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Decoding upcoding: Reporter finds manipulation of patient condition severity in ER bills Date: 07/12/19


Jenny Deam

By Jenny Deam 

Reporting on medical billing can be daunting. That was particularly true with this story, because what I was looking for was so deeply hidden. This is where trusting my hunch paid off.

The Health Care Cost Institute issued an intriguing paper last year that showed what was paid by insurers for ER charges was going up significantly even though the overall number of insured patient visits was remaining steady. Tucked into the findings was a notation that the codes to reflect the severity of the patient condition, used in billing facility fees, was also going up – i.e. that the codes showed increasing severity. But since the patient census was staying roughly the same, the only explanation for the higher prices to insurers (and ultimately patients) was that there had been a change in the way fees were being coded.

My suspicion was that the severity of the patient conditions was being manipulated, or “upcoded,” and perhaps that excessive tests were being ordered to justify the higher code – which meant more revenue to the hospital.

But could I prove it?

Most people never see an itemized bill, nor do they even know that they are charged a facility fee, the so-called walking-in-the-door charge that emergencies departments bill to defray the overhead cost of equipment and staffing. And patients certainly don’t know there is a specific severity code attached. The only way to get at the story was to work backwards by casting a wide net over months through social media and a note on the Chronicle’s website asking readers to contact me if they received an unusually high bill for what seemed a minor treatment. You could do the same with social media, a tip line, patient groups, or whatever outreach tool works best in your newsroom.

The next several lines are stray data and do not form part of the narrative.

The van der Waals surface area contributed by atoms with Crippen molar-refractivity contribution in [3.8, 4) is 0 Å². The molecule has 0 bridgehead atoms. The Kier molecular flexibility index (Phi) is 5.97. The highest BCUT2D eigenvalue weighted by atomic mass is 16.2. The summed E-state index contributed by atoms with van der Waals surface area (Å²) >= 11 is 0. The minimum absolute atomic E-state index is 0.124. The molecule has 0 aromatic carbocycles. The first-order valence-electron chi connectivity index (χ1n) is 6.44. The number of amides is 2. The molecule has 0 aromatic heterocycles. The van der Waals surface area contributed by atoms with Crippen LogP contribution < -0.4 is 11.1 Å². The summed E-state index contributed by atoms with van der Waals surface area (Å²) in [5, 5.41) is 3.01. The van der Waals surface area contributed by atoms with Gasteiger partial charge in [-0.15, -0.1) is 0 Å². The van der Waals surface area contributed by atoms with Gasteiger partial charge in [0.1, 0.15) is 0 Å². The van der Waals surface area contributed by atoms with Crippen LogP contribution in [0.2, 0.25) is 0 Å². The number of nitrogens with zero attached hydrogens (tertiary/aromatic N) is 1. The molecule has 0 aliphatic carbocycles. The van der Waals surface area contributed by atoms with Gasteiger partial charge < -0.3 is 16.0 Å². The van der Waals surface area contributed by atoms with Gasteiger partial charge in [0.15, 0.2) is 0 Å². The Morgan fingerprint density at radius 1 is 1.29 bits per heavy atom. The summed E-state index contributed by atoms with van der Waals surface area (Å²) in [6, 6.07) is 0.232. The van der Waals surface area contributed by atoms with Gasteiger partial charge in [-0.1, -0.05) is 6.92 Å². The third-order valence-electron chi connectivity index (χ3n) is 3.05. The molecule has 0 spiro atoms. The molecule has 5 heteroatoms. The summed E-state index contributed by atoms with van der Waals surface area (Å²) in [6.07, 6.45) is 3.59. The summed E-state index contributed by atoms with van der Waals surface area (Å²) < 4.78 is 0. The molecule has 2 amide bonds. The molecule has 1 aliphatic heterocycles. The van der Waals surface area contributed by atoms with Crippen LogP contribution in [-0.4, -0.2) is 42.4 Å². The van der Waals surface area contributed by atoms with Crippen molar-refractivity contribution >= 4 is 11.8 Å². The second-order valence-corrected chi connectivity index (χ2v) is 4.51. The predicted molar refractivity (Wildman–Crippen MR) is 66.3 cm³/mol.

Once patients responded to me, I asked them to contact the ER for an itemized bill and share it with me. That let me look for the billing codes. There is one specific code that controls pricing, ranging from 1 to 5. The higher the number, the higher the price.

What I found was shocking.

For instance, one man cut his forehead and treated it himself. A few days later, he decided he better have it checked. The ER doctor said it was healing nicely – and did nothing. The patient got a couple of Steri-strips and a facility fee bill for nearly $1,200. It was coded a 3 – or medium severity emergency. He had to call to find out his code designation because, despite repeated requests, he was never sent an itemized bill.

Another man went to what he thought was a walk-in clinic for a tetanus shot. When he learned it was instead a stand-alone ER (we have those in Texas!), he was told it was in-network – but he’d have a $200 co-pay. He declined treatment but was told he would be charged a facility fee anyway because he had checked in. So he stayed and got the tetanus shot. It was nearly $1,900 and too was coded a 3.

The most outrageous example, though, was the woman who had fluid in her ears, the precursor to the sinus infection that was about to hit. The ER doctor found her vitals normal but instead of treating – or not treating – the fluid in her ears, he ordered a long list of expensive, complex tests. She was given some motion sickness medicine and a nearly $14,000 facility fee bill coded a 5, the most serious code, typically for life-threatening conditions.

Doctors and ER administrators defend the use of higher codes because they say people are arriving at ERs sicker than they used to. Based on these patient examples, that is not the case.

Coding matters, as do these kinds of stories. A UnitedHealthcare analysis of claims showed 50 percent uptick in the use of highest severity codes over the past decade. That alone translated into $1.5 billion in added health care costs. And anything insurance does not pay gets passed onto patients through balance billing. (Which is different than surprise bills – that’s when there was an out-of-network provider in an in-network ER. That’s not what happened here.)

The trick is patience and the itemized bills – and knowing what to look for. Once the patient stories were laid out, readers were able to connect the dots immediately. This story was part of a continuing series on medical billing in Texas.